Solar Eclipse in Indonesia

Solar Eclipse Defeated By Indonesia’s Dayak Dancers

The news about a coming solar eclipse is certainly very exciting for millions of people all over the world who know what to expect.

Many people are familiar with the basics but few are aware that there are different types as well as different places they would have to be to see one a solar eclipse the right way.

For one ABC.net.au says that a partial solar eclipse would first take place on Sulawesi and Borneo islands before it’s seen from Malukus, after which the direct shadow of the moon will heads out to the Pacific ocean but few people know what this means.

The one that the Australian news site refers to took place last Tuesday which was a total eclipse, completely covering the sun. Other types are known as partial or annular, which leaves the sun looking like a ring of fire.

Annular solar eclipse like a ring in the sky
Annular solar eclipse which looks like a ring in the sky. Next one of these is scheduled for September 1, 2016 [image by Kevin Baird (Own work) [CC BY-SA 3.0], via Wikimedia Commons]

Thus far according to a list provided on Wikipedia — in the 21st century there have been 33 eclipses. The last total eclipse was in March of last year. And the annular eclipse, as shown in the image above, is expected on the first of September of this year, but will not be seen in the Western part of the world.

The last one seen in North America was on October 23, 2014, which was a partial one, and the next total solar eclipse to be seen is scheduled for August 21, 2017.

This time around the total solar eclipse was around Micronesia, Indonesia and the Marshall Islands, where most in that part of the world — and the pole(s) — saw the partial solar eclipse, which is further explained in a travel industry video prepared for tourists coming to the area.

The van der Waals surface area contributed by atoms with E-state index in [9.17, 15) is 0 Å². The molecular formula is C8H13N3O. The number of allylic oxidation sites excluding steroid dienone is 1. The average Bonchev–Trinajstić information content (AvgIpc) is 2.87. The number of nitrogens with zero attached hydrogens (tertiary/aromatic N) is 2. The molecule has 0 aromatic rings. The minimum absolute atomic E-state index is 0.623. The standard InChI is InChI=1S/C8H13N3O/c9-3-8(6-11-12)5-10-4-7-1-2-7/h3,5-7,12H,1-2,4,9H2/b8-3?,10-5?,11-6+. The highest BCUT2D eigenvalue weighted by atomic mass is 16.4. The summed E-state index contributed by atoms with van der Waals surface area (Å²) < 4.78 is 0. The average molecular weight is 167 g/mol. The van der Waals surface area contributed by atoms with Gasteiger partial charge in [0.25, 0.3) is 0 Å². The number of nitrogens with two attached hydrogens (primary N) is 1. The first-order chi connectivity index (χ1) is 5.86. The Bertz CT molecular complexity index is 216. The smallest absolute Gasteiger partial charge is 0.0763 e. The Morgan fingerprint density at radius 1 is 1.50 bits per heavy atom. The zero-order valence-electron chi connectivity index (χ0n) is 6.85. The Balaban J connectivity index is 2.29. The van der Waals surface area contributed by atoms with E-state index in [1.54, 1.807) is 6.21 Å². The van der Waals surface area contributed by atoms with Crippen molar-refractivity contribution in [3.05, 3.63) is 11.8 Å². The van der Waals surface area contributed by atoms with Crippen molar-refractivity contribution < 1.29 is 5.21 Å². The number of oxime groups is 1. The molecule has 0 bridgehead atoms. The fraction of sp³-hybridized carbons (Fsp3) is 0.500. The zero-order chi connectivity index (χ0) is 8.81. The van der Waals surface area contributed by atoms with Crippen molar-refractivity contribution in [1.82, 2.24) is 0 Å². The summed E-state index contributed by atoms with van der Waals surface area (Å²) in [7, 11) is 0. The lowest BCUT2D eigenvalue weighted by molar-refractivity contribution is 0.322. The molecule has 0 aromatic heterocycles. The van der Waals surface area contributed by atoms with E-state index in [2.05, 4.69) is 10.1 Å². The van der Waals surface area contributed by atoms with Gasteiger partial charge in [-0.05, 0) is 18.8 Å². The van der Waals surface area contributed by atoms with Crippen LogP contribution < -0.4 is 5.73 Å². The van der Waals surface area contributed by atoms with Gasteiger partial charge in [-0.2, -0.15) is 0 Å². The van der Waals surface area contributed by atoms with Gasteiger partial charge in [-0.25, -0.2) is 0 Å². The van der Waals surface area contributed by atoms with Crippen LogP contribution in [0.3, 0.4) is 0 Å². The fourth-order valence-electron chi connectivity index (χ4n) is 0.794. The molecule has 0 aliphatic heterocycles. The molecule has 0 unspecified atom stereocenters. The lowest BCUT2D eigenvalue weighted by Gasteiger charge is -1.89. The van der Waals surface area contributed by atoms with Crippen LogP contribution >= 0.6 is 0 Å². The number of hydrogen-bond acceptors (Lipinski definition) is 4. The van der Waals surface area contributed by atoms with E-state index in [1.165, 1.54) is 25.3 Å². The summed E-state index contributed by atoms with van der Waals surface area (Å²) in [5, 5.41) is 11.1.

The news site Bilbaoya reported that the Embarcadero Museum was sent out on a expedition with a production crew to document the event, but also mentions a local who woke her children up early in the morning to witness the event without their knowledge of what a solar eclipse was.

What was also planned was a ritual by a local indigenous tribe called the Dayak, who were apparently scheduled to complete their ritual during the solar eclipse to make sure the moon did not eclipse the sun permanently.

Solar eclipse
Solar eclipse as seen from the International Space Station over Turkey and Cyprus in 2006. There are two types of viewers in this case, those in the “totality” or Umbra of the shadow and those in the Penumbra. [Image by NASA via Wikimedia | Public Domain]

Yayasan Total Indonesia gave more details about the ritual, which included photographer David Metcalf, who has been observing the indigenous culture there.

“At about 6am on the morning of March 9, a traditional Dayak ceremony will take place that will worship this unusual event and pay homage to the ancestors and the spir[i]t world,” David said. “Leading up to this special day, there will be more than 150 dance performers displaying Dayak traditional dance, a fashion parade and a series of cultural festivities.”

As of this writing we have yet to find a recording of solar eclipse ritual that took place. However, Metcalf does have a recording from years ago of a dance which might be close to or perhaps the one they performed during the event, from last year.

During the recent solar eclipse, people were reportedly cheering if Muslims — the religion that dominates the area mostly is — were praying.

The Dayak belief is reportedly that of animism and called Kaharingan, named by outsiders in the same way the name of the tribe was conceived.

Because Kaharingan is not officially recognized as a religion by itself, it is more associated with Hinduism, as it is certainly recognized to be the oldest belief in the area.

The Ant Daily published an op-ed last year about the Dayaks fighting for their rights in their own nation. Much of these rights are for inclusion in the political process but also recognition of their own property, much of it in the forests, in order to protect them better.

And much like this fight, not only were the Dayak people determined to see their solar eclipse dance ritual through as it would appear, their determination paid off as the moon did not end up permanently obscuring the sun.

The New York Times has compiled a series of images on the solar eclipse event from different parts in the region, where the dancers are show in the source’s section for Indonesia.

[Photo by Heng Sinith/AP Photo]

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